If you are after grammar-focussed pedagogical discussion, there are a number of books, but one of the best I've ever read (though now out of print and perhaps dated in parts) was Bygate et al's Grammar and the Language Teacher. It contains papers by some big names: Leech, Swan, etc. I'll also mention Lewis' The English Verb, but you can get a taste of similar ideas here: ... 4082#44082

*COBUILD is justly famous for its introduction of carefully-written, stylistically-consistent full-sentence definitions (in its pioneering 1987 dictionary, that forced other ELT publishers to up their game), which are reminiscent of how a teacher might explain things. :wink:

Posted: Sat Dec 14, 2013 9:42 pm
by Wrath.Of.Crayon
Thank you for the helpful information! It was extremely helpful in finding what I needed! My last question for you then is do you have any more books that you feel one would need for teaching? (It'll be my first time teaching English in general)

Thanks for your time! Here's a bunch of smiley faces: :P :) :D :wink: :shock: :o :lol:

Posted: Mon Dec 16, 2013 9:10 am
by fluffyhamster
You're very welcome, W.O.C!

The books I mentioned in my last post should be plenty for reference purposes, so now I'll suggest more practical, actual activity-related stuff.

You might want to get a general methodology guide (that covers "everything": how to teach sounds, words, grammar, speaking, listening, reading, writing, etc). One thoughtful classic is Lewis & Hill's Practical Techniques (another is apparently Scrivener's Learning Teaching), but that is out of print and/or costly, so you might need to settle for something like Harmer's basic but brisk, clear and relatively up to date How to Teach English. I also like books that delve into the history of ELT methods, such as Larsen-Freeman's Techniques and Principles in Language Teaching, Richards & Rodgers' Approaches and Methods in LT, and Howatt's A History of ELT. I'm also very much into the "teaching" of conversation, but books like Thornbury & Slade's Conversation: From Description to Pedagogy (currently at the top of my 'to completely finish~re-read' pile) will probably be slightly too heavy-going for you until you've gained a year or two of experience.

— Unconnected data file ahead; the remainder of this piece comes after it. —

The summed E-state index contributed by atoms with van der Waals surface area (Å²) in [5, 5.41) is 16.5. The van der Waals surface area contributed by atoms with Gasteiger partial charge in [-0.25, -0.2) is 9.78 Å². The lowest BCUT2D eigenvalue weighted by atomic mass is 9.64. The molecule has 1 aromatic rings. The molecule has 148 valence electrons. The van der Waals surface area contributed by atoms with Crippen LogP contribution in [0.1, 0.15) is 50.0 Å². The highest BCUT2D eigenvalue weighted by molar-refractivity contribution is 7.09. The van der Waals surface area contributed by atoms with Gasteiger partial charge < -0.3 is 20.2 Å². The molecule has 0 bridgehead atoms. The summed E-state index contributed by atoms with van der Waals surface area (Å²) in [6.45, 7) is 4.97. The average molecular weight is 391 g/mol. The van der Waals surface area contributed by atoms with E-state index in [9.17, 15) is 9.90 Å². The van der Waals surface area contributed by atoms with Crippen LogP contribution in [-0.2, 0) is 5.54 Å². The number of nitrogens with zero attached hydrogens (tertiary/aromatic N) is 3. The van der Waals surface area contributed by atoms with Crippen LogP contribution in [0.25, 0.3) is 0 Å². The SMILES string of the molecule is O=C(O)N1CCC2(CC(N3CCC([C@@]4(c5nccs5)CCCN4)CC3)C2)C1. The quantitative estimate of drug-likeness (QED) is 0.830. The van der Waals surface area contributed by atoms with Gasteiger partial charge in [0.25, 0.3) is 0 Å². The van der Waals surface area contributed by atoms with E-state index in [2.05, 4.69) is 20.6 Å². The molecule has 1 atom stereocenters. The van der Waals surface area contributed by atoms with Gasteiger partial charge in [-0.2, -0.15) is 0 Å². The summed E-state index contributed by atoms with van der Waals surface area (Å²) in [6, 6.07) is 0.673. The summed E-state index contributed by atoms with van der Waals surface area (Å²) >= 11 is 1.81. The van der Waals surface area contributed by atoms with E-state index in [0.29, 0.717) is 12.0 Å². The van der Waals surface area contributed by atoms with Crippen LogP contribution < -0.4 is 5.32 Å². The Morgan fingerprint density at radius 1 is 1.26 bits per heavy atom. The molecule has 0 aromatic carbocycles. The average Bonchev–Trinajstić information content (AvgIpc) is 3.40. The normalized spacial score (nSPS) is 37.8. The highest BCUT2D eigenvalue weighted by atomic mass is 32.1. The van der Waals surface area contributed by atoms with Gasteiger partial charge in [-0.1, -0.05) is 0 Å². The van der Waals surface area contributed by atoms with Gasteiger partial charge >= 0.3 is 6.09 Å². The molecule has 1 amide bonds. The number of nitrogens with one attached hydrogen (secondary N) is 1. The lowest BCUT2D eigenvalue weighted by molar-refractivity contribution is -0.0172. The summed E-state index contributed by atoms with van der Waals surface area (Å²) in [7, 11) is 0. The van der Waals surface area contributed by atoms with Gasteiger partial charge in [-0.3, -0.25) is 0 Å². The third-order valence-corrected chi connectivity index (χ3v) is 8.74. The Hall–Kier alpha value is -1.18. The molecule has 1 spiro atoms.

You can get books that focus on the teaching of particular areas - grammar, speaking, writing, and so on, but a general methodology guide should suffice in the beginning. I will however throw out a few titles on vocabulary/lexis as it is IMHO a rich and rewarding area. They are Schmitt's Vocabulary in LT, and Schmitt & McCarthy's Vocabulary: Description, Acquisition, and Pedagogy. I've mentioned these works a few times so maybe do a search of the forums. You might also find the following freebies (a paper, Sinclair & Renouf's 'A Lexical Syllabus for Language Learning', with additional end comments from Carter & McCarthy; and an out-of-print book, Willis' The Lexical Syllabus) interesting: ... labus.aspx

Most decent schools/employers will assign a textbook for classes and also have at least a few supplementary activity books (mainly grammar or task-based) for you to make use of. I'm not as up to date as I'd like in these areas (one soon or eventually becomes able to develop one's own materials), but over the years I've enjoyed using the New Cambridge English Course (Swan & Walter), Side by Side (Molinsky & Bliss, usable with kids as well as adults), Interchange (Richards), parts of stuff like English File (some nice activities IIRC), and most of Hollet et al's amusing In at the Deep End (Business English). Interchange is about the most recent book I've used, and I like its short dialogues and conversational focus. That's the sort of textbook I'd look for if I were you. As for supplementary activity books, the Cambridge Handbooks for Language Teachers series has some classic titles and is probably the best range available.

grammar books

Posted: Thu Jan 09, 2014 12:16 pm
by KatrinaB88

I like all of the previous suggestions. Just to let you know, now I don't use any books at all. I prepare my own exercises for practice. Generally I just google a point to remind myself of the key points and then build contextual exercises around the point/s for my class. I find this works very well and is less rigid than sticking with books alone.